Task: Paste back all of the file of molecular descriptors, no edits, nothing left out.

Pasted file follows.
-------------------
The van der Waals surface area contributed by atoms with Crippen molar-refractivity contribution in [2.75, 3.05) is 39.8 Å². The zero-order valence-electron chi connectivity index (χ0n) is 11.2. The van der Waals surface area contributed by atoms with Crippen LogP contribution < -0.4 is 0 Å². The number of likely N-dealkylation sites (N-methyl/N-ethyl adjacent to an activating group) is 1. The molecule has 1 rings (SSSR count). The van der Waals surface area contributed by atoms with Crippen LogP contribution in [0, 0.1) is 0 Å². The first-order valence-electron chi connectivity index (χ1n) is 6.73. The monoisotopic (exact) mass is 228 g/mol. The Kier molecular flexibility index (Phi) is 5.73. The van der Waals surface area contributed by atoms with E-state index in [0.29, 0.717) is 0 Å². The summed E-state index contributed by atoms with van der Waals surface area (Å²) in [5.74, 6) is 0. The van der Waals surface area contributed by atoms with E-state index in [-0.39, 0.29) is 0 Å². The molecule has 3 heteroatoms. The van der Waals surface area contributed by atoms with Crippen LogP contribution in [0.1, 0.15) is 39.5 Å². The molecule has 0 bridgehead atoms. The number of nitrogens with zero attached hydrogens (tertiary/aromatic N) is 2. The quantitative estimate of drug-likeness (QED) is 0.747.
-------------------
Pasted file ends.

The van der Waals surface area contributed by atoms with Crippen molar-refractivity contribution in [2.75, 3.05) is 39.8 Å². The zero-order valence-electron chi connectivity index (χ0n) is 11.2. The van der Waals surface area contributed by atoms with Crippen LogP contribution < -0.4 is 0 Å². The number of likely N-dealkylation sites (N-methyl/N-ethyl adjacent to an activating group) is 1. The molecule has 1 rings (SSSR count). The van der Waals surface area contributed by atoms with Crippen LogP contribution in [0, 0.1) is 0 Å². The first-order valence-electron chi connectivity index (χ1n) is 6.73. The monoisotopic (exact) mass is 228 g/mol. The Kier molecular flexibility index (Phi) is 5.73. The van der Waals surface area contributed by atoms with E-state index in [0.29, 0.717) is 0 Å². The summed E-state index contributed by atoms with van der Waals surface area (Å²) in [5.74, 6) is 0. The van der Waals surface area contributed by atoms with E-state index in [-0.39, 0.29) is 0 Å². The molecule has 3 heteroatoms. The van der Waals surface area contributed by atoms with Crippen LogP contribution in [0.1, 0.15) is 39.5 Å². The molecule has 0 bridgehead atoms. The number of nitrogens with zero attached hydrogens (tertiary/aromatic N) is 2. The quantitative estimate of drug-likeness (QED) is 0.747.